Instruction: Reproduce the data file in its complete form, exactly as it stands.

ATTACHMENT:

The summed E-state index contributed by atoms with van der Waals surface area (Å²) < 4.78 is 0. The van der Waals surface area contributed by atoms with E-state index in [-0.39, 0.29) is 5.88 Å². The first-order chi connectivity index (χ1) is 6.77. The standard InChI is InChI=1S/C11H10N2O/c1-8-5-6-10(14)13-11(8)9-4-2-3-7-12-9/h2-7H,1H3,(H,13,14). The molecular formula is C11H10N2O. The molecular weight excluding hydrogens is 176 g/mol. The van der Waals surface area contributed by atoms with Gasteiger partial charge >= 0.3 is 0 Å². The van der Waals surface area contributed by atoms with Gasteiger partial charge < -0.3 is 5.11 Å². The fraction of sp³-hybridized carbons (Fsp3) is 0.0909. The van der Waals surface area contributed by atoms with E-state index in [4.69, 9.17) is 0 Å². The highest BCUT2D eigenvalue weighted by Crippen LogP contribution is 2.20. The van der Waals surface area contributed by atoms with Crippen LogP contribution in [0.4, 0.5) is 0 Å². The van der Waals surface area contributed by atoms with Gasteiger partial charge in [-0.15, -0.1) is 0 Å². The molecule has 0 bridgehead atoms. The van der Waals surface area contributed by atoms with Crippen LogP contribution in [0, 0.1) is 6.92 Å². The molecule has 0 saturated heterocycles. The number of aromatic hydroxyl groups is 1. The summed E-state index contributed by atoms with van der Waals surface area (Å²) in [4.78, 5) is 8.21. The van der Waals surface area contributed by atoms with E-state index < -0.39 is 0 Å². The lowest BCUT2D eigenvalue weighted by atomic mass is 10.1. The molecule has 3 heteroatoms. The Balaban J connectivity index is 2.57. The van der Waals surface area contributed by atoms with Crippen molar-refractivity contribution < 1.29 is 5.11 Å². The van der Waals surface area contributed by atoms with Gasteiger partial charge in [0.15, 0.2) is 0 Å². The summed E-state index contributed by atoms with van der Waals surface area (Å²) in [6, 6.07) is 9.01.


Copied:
The summed E-state index contributed by atoms with van der Waals surface area (Å²) < 4.78 is 0. The van der Waals surface area contributed by atoms with E-state index in [-0.39, 0.29) is 5.88 Å². The first-order chi connectivity index (χ1) is 6.77. The standard InChI is InChI=1S/C11H10N2O/c1-8-5-6-10(14)13-11(8)9-4-2-3-7-12-9/h2-7H,1H3,(H,13,14). The molecular formula is C11H10N2O. The molecular weight excluding hydrogens is 176 g/mol. The van der Waals surface area contributed by atoms with Gasteiger partial charge >= 0.3 is 0 Å². The van der Waals surface area contributed by atoms with Gasteiger partial charge < -0.3 is 5.11 Å². The fraction of sp³-hybridized carbons (Fsp3) is 0.0909. The van der Waals surface area contributed by atoms with E-state index in [4.69, 9.17) is 0 Å². The highest BCUT2D eigenvalue weighted by Crippen LogP contribution is 2.20. The van der Waals surface area contributed by atoms with Crippen LogP contribution in [0.4, 0.5) is 0 Å². The van der Waals surface area contributed by atoms with Gasteiger partial charge in [-0.15, -0.1) is 0 Å². The molecule has 0 bridgehead atoms. The van der Waals surface area contributed by atoms with Crippen LogP contribution in [0, 0.1) is 6.92 Å². The molecule has 0 saturated heterocycles. The number of aromatic hydroxyl groups is 1. The summed E-state index contributed by atoms with van der Waals surface area (Å²) in [4.78, 5) is 8.21. The van der Waals surface area contributed by atoms with E-state index < -0.39 is 0 Å². The lowest BCUT2D eigenvalue weighted by atomic mass is 10.1. The molecule has 3 heteroatoms. The Balaban J connectivity index is 2.57. The van der Waals surface area contributed by atoms with Crippen molar-refractivity contribution < 1.29 is 5.11 Å². The van der Waals surface area contributed by atoms with Gasteiger partial charge in [0.15, 0.2) is 0 Å². The summed E-state index contributed by atoms with van der Waals surface area (Å²) in [6, 6.07) is 9.01.